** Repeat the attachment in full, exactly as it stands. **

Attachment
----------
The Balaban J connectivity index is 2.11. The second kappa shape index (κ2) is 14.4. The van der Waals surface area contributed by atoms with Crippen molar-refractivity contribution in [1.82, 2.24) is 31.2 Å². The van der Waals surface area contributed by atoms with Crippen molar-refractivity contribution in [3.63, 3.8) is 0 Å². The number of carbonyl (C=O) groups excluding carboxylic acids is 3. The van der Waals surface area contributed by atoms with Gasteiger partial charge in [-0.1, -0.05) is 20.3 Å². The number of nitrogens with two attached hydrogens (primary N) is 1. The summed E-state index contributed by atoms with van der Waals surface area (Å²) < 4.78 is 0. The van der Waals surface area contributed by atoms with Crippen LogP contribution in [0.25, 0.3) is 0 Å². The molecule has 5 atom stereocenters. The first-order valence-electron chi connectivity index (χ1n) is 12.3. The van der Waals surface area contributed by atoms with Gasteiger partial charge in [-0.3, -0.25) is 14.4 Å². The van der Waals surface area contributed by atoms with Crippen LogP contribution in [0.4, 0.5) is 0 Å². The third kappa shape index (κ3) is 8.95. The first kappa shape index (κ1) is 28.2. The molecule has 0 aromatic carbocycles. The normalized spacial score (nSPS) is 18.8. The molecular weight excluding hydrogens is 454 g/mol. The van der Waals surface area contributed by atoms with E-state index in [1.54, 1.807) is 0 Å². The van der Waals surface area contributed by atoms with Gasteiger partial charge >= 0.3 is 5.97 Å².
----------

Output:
The Balaban J connectivity index is 2.11. The second kappa shape index (κ2) is 14.4. The van der Waals surface area contributed by atoms with Crippen molar-refractivity contribution in [1.82, 2.24) is 31.2 Å². The van der Waals surface area contributed by atoms with Crippen molar-refractivity contribution in [3.63, 3.8) is 0 Å². The number of carbonyl (C=O) groups excluding carboxylic acids is 3. The van der Waals surface area contributed by atoms with Gasteiger partial charge in [-0.1, -0.05) is 20.3 Å². The number of nitrogens with two attached hydrogens (primary N) is 1. The summed E-state index contributed by atoms with van der Waals surface area (Å²) < 4.78 is 0. The van der Waals surface area contributed by atoms with Crippen LogP contribution in [0.25, 0.3) is 0 Å². The molecule has 5 atom stereocenters. The first-order valence-electron chi connectivity index (χ1n) is 12.3. The van der Waals surface area contributed by atoms with Gasteiger partial charge in [-0.3, -0.25) is 14.4 Å². The van der Waals surface area contributed by atoms with Crippen LogP contribution in [0.4, 0.5) is 0 Å². The third kappa shape index (κ3) is 8.95. The first kappa shape index (κ1) is 28.2. The molecule has 0 aromatic carbocycles. The normalized spacial score (nSPS) is 18.8. The molecular weight excluding hydrogens is 454 g/mol. The van der Waals surface area contributed by atoms with E-state index in [1.54, 1.807) is 0 Å². The van der Waals surface area contributed by atoms with Gasteiger partial charge >= 0.3 is 5.97 Å².